If the radiance of a thousand suns was to burst at once into the sky, that would be like the splendor of the Mighty One...I am become Death, the Shatterer of worlds.
    -J. Robert Oppenheimer (father of the atom bomb) alluding to The Bhagavad Gita (Chapter 11, Verse 32)


    My Maps ~ My Brushes ~ My Tutorials ~ My Challenge Maps

  6. #6
      a2area is offline
    Professional Artist a2area's Avatar
    Join Date
    Jul 2009
    Location
    Ann Arbor, MI
    Posts
    181

    Default

    Very sensible, Sigurd.... I agree totally. Having a background in graphic design, whose talents are often notoriously taken advantage of (free spec-ads, ideas, campaigns etc), probably made me sensitive to the issue. The fact that graphic designers bow to this expectation continues to devalue the demand... perhaps it is not quite the same thing (apples-to-oranges?). Still the idea did happen to conjure up a slight feeling of insult in me.. for some reason just today-too much coffee?

    Hobby map-making is not the same as graphic design, but it is undeniably an artform... and it is nice to have a little challenge to keep improving your skills. AND, i really do think it's a refreshing rarity to be able to get something of quality for free... but on the flip-side.. it almost hurts to think that some of these things go for free when the creator may actually need money themselves. I just hope people actually realize what talent and effort can go into these maps and what a gift they are getting. That's all.


    It isn't the "doing" that I wonder about.. it's more the Asking and receiving and how that actually impacts commissions, if at all. It's obviously up to you to accept the request or not so I don't want to make too much of this "argument", I'm just sayin'. I'm not even saying I wouldn't do one (0: if the timing and request were right.

    Case in point.. i had to fish around here to figure out what to charge for some commissions i just picked up.. and let me say.. woah.. very low indeed considering the potential effort.. but it's $. I guess it's all about balancing the effort with the pay-off.. which like anything is partially experience.. but many often get paid for that regardless.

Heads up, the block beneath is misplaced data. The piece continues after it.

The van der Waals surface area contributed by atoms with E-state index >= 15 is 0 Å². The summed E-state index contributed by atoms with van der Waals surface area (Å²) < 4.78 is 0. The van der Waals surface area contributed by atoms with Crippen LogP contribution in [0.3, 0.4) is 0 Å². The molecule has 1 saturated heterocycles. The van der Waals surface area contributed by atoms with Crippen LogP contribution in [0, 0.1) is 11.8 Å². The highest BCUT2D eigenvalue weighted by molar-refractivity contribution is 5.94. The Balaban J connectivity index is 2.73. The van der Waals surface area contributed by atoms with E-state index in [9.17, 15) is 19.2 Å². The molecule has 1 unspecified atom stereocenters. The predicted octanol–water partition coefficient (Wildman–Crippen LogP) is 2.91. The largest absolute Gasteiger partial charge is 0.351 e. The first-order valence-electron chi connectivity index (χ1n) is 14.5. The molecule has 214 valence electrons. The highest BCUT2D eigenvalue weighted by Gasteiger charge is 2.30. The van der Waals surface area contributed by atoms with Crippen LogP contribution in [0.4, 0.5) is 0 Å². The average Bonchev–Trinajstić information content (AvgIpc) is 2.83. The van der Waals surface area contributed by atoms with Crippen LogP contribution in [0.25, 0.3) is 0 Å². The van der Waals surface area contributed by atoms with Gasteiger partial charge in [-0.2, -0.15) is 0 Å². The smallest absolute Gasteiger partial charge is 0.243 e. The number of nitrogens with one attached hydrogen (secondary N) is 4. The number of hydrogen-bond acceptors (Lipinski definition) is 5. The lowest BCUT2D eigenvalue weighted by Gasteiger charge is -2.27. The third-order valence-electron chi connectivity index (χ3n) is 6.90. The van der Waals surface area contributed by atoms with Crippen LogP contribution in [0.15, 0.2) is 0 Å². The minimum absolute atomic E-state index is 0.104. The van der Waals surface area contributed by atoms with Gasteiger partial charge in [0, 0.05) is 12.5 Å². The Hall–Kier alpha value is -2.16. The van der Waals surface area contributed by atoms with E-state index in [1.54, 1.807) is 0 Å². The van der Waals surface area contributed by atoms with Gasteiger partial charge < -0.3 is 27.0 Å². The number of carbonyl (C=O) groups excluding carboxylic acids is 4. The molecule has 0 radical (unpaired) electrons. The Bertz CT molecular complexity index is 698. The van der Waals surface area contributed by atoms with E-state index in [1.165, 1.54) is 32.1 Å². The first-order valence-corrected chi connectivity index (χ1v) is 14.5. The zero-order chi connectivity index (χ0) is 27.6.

Last edited by a2area; 04-26-2010 at 05:24 PM.

  7. #7
      Coyotemax is offline
    Professional Artist Facebook Connected Coyotemax's Avatar
    Join Date
    Jul 2009
    Location
    Canada
    Posts
    1,972

    Default

    *applause to everyone who's posted so far, especially Sigurd*

    I'll take on requests for unpaid work, though the bulk of my work lately has been paid commissions. As Ascension points out, it gives me a chance to hone skills and experiment in manners I might not with a paid map - at that point my time is better used by working with techniques that I've become familiar with (while working on unpaid maps, no less). I may not get the paid commissions I do without that unpaid work as well - it's how I built up my portfolio, along with maps I created for no other reason to create them. And if I'm looking to work in a new style, why not experiment on something that has a focus to it? Personally I find myself a better artist when I have someone saying "Would it be possible to do this or this?". I find I do better work when there's direction. And if I don't have anything else going on at the moment, why not? I've already made one great friendship from an unpaid request, and it's lead into a multitude of other opportunities for which I am grateful - and this never would have happened if I had not said "Sure, I'll give that a try".